Turkey has protested to the United States, after accusing American troops of arresting 11 of its soldiers in northern Iraq.
"It's a totally ugly incident, it's something that shouldn't have happened," said Prime Minister Recep Tayyip Erdogan.
Several hours later, Mr Erdogan said some of the men had been released but did not specify the number.
Reports in the Turkish newspaper Hurriyet suggested the special forces troops were detained in the city of Sulaymaniyah on Friday on suspicion of planning an attack on a regional governor.
Around 100 American soldiers are said to have stormed the barracks being used by the Turkish troops, arresting 11 soldiers and six civilians and taking them to the regional capital of Kirkuk.
In response, Turkey on Saturday closed Habur border gate, the only crossing point for aid and goods between Turkey and Iraq.
The private Turkish NTV television station said Turkish military officials had discussed other possible retaliatory measures if the troops were not released.
These included closing Turkish airspace to US military flights, stopping the use of the southern Incirlik air base and sending more troops into northern Iraq.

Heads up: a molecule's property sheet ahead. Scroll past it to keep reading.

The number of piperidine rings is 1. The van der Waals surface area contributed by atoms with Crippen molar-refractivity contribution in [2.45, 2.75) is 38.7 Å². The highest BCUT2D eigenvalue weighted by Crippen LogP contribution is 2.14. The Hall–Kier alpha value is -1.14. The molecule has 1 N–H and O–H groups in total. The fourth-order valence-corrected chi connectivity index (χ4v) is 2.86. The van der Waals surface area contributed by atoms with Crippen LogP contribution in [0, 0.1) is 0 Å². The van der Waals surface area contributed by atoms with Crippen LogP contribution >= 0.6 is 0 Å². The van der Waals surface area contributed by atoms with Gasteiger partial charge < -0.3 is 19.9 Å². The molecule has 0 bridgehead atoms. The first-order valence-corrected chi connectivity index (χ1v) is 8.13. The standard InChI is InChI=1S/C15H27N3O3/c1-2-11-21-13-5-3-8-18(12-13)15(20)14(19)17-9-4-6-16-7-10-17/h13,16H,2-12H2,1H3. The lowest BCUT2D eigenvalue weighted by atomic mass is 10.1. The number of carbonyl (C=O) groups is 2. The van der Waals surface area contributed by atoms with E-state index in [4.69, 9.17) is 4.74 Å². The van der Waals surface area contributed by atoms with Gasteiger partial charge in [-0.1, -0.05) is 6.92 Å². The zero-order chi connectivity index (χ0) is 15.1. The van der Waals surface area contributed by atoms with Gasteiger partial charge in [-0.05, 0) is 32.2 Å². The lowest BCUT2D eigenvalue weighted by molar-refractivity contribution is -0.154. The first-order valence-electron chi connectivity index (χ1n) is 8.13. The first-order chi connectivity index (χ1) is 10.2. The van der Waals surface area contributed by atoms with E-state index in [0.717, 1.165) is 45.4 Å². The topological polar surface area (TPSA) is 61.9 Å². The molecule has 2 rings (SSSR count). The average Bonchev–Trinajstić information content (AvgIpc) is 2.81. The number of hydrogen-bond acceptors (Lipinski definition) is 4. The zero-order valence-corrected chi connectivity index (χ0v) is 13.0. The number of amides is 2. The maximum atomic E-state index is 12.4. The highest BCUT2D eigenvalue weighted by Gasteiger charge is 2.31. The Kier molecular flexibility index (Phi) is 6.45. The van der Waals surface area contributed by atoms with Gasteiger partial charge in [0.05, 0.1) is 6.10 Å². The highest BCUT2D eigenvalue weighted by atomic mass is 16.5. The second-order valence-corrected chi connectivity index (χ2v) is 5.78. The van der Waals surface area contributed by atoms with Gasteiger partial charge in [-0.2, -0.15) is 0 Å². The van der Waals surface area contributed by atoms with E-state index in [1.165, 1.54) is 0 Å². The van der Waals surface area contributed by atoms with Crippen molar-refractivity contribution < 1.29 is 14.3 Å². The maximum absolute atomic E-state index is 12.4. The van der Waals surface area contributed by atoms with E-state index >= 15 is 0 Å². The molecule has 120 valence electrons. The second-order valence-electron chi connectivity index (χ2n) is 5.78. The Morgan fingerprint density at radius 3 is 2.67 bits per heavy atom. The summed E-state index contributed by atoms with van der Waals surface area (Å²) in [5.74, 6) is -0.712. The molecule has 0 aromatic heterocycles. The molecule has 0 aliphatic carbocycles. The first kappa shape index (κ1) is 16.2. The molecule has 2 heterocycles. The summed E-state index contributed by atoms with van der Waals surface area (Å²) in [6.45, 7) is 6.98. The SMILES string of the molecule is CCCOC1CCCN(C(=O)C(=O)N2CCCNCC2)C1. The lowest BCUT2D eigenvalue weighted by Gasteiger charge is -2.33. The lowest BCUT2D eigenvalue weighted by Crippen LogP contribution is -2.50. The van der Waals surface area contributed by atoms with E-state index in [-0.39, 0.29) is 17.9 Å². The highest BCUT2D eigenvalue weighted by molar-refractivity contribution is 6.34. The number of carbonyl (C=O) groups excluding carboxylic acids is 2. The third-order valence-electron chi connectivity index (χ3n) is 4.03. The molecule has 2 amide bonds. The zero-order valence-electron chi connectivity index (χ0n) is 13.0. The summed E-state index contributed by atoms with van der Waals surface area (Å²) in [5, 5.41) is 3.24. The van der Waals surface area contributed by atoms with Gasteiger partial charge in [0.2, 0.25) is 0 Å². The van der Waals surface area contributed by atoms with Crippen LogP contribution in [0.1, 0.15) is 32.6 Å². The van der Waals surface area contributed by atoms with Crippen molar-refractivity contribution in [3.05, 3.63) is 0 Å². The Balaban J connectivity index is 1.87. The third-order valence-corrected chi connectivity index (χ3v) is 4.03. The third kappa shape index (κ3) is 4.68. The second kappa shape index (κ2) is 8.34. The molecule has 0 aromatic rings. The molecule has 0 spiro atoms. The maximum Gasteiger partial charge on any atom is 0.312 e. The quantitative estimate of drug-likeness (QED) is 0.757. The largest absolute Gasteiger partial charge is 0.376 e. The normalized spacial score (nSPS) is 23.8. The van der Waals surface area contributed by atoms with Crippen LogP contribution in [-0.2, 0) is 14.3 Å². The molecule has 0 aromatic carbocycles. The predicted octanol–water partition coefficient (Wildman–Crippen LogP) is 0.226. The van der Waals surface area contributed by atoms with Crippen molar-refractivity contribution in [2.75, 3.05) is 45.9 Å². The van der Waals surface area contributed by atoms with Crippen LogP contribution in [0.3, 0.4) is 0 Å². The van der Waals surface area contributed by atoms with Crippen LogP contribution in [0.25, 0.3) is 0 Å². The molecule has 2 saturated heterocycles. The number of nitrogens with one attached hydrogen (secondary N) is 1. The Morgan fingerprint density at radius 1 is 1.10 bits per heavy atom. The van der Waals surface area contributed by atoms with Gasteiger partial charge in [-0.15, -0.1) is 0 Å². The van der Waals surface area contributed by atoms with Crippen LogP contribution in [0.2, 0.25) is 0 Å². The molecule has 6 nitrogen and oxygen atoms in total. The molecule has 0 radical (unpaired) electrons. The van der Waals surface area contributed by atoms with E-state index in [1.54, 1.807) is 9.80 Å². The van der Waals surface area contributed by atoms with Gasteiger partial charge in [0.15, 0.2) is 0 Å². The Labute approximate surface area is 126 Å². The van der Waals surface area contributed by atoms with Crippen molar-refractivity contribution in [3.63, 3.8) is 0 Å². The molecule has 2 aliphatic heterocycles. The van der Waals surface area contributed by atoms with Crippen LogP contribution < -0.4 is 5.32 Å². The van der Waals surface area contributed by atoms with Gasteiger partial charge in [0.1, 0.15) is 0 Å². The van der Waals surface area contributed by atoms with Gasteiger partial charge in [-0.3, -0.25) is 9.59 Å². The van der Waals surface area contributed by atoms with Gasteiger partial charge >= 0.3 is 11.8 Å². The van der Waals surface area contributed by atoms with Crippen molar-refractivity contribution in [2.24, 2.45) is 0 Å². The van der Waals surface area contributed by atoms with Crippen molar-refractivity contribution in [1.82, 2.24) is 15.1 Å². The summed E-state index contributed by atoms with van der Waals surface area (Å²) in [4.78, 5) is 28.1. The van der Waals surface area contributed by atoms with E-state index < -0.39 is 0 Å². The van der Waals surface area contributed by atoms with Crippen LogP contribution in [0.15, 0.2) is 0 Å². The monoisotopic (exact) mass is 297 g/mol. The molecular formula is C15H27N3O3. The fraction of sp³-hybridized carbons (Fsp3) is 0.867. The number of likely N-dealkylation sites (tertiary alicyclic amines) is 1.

A State Department spokeswoman in Washington said Secretary of State Colin Powell had discussed the detentions with Turkish Foreign Minister Abdullah Gul, the Associated Press reported.
Turkey keeps a wary eye on developments across its border
For decades, Washington regarded Ankara as a firm friend, but the war in Iraq created unprecedented tension between them.
Relations soured when Turkey refused to allow US forces to be stationed on its territory in the run-up to the conflict in Iraq.
The BBC's Ankara correspondent, Jonny Dymond, says northern Iraq is still perceived by Turkey as part of its sphere of influence.
Ankara has long feared the creation of an independent Kurdish state in northern Iraq which could encourage separatist aspirations among its own Kurdish population.
Since the end of the war, most Iraqi Kurdish leaders have stuck to the line that they are seeking autonomy rather than outright independence.
But several thousand Turkish troops have remained within northern Iraq, ostensibly to keep track of the movements of Turkish Kurdish guerrillas who waged a separatist campaign in the 1980s and 1990s.
But the Turkish presence is resented by the Kurds who run the area.